Does this absurd declaration by the Secretary of State mean that the CAA will genuinely certificate aircraft and their components? He has to remember that it is down to the last bolt, fastener and tyre; it is that detailed. If you look back to the days when we were in competition with the FAA and take something like the 747, the CAA of the day demanded that British test pilots fly that aeroplane to the very edge of the envelope to try to stall it, because the requirements of the British standards were such that it should be unambiguously obvious to the pilot that this aeroplane was going too slowly. They did that. Can you imagine today the idea of generating the skills necessary to do this testing and to certificate the testing that manufacturers do? Can you imagine someone sitting and watching the tests to create the certification? It will not happen. One way or another, we will have to accept the testing and standards of EASA and the FAA; they are dominant.

If, as happened in the late 1960s, the British come up with an added little bit—in those days, when we were neurotic about stalling, things called stick pushers were invented—the manufacturers would be deeply reluctant to do it, because they would have to take that modification back to the original certificating authority to prove to it that it does not actually reduce the safety. This is exactly what happened with the 737 MAX. The aeroplane had an aerodynamic characteristic that the FAA found unacceptable. A fix had to then be bolted on, which has not worked and has killed people.

It is inconceivable—unless the Minister wants to assure me otherwise; I suggest he writes a letter and does not do it now—that the CAA will develop the skills and resources to genuinely certificate aeroplanes, engines and their parts. The skills, training and involvement necessary to do so would be at enormous cost. It is impossible to believe that this decision is anything other than pure doctrine.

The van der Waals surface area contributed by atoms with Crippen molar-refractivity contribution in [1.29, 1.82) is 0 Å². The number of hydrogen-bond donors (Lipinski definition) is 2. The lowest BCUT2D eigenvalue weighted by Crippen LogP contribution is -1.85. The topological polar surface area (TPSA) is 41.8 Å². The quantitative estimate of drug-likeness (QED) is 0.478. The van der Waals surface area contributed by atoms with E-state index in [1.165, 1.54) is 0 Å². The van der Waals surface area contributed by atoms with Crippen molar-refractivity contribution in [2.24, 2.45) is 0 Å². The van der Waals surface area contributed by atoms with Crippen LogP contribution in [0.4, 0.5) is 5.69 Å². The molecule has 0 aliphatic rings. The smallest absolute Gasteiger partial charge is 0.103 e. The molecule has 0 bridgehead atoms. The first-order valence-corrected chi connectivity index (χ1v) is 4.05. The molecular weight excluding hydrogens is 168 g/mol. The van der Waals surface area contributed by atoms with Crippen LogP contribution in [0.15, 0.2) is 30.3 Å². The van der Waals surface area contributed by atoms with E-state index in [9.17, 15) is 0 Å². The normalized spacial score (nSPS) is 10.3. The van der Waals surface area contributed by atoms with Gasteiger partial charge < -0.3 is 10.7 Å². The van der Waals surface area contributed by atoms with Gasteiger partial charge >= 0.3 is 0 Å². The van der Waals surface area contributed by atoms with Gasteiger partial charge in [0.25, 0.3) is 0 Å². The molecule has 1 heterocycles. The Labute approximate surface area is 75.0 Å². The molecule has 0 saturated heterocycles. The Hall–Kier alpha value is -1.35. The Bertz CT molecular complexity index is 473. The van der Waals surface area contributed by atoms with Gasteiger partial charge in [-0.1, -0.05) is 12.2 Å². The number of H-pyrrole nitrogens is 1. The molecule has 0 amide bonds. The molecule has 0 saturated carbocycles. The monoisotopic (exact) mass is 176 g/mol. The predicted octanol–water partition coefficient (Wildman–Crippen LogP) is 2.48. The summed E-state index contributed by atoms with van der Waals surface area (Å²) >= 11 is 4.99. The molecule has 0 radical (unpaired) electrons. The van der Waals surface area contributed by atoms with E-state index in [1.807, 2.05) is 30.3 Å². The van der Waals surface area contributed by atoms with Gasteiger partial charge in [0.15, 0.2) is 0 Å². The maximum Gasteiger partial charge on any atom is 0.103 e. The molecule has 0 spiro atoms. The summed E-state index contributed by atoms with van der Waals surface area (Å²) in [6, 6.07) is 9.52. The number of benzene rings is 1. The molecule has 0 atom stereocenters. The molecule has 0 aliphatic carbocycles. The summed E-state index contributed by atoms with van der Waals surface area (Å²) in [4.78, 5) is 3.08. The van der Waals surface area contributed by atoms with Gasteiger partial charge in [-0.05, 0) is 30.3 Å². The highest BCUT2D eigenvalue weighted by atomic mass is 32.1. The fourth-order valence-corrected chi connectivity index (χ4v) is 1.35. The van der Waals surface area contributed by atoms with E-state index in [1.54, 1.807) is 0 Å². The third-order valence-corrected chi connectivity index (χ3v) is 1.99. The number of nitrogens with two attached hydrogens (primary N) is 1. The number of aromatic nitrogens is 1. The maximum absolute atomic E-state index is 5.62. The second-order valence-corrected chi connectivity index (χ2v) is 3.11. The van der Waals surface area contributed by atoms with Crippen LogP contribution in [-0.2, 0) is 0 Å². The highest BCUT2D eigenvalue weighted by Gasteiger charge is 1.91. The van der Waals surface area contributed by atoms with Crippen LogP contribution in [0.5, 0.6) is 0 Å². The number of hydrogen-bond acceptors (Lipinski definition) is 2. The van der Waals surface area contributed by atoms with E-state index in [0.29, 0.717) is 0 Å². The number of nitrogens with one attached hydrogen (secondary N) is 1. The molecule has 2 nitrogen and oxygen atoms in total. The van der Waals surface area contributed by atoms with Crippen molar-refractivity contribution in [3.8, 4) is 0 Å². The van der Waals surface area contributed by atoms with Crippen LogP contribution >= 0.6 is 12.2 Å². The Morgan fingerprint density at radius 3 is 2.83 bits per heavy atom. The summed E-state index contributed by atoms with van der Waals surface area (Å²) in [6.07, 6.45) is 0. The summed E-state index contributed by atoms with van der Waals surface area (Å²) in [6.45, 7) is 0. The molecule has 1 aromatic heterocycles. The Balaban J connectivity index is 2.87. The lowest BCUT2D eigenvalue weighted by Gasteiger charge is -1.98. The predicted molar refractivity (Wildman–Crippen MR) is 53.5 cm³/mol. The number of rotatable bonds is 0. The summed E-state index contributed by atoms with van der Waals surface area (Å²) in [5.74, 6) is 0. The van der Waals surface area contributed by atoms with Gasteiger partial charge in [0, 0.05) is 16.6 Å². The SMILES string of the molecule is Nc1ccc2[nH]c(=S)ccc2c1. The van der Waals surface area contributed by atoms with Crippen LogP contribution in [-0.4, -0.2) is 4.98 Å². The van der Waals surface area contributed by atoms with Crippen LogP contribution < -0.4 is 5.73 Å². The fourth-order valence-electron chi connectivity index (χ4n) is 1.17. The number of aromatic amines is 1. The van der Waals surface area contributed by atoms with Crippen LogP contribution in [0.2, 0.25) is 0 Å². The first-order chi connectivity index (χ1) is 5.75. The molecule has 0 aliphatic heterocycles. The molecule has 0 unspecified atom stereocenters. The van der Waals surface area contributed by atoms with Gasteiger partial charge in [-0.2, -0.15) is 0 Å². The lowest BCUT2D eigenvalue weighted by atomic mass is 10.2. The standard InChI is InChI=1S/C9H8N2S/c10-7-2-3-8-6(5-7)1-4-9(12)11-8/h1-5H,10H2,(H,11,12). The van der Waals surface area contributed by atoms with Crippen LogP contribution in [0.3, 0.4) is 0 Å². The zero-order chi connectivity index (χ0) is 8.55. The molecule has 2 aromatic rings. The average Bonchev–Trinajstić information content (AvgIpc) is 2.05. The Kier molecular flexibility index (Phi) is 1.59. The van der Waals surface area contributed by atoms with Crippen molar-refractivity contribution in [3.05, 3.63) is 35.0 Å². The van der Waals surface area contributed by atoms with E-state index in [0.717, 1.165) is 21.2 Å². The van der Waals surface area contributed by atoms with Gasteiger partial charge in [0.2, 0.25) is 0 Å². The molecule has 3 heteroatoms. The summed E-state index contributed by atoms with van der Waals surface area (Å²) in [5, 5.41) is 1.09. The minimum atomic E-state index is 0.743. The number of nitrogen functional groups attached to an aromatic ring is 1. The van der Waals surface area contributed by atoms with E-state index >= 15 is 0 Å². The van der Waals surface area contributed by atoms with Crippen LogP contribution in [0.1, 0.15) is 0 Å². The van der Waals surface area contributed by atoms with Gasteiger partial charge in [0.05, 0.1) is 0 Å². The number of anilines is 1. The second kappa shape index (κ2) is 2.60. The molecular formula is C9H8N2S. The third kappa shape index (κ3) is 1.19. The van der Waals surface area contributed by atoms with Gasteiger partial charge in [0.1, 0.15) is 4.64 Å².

Going back to refrigerators, this does not matter there. If we demand refrigerators made a bit differently from European ones, it would be a daft thing to do but, nevertheless, it would not matter. Here, it matters. At the end of the day, the maintenance of aeroplanes and their crews must be done to an internationally accepted standard.

Two days ago, we heard a financial Statement. I am delighted that the highly doctrinal Government threw doctrine out of the window and are spending money like a one-armed paper hanger to solve the crisis we face. I wish that the Department for Transport would take some of that positive pragmatism and recognise in one form or another a close relationship with EASA that would allow us to certificate all the things that matter in creating a civil aviation operation and that was acceptable to ICAO’s standards. I wish the department would create a situation in aviation similar to what we have enjoyed in Europe, where we were one of the most influential countries in developing new standards and ensuring that those standards were achieved. I hope that the Minister will convey to the Secretary of State that this should be reviewed completely and judged not from a doctrinal approach but a pragmatic one, which would be cost efficient and overwhelming efficient and effective on safety.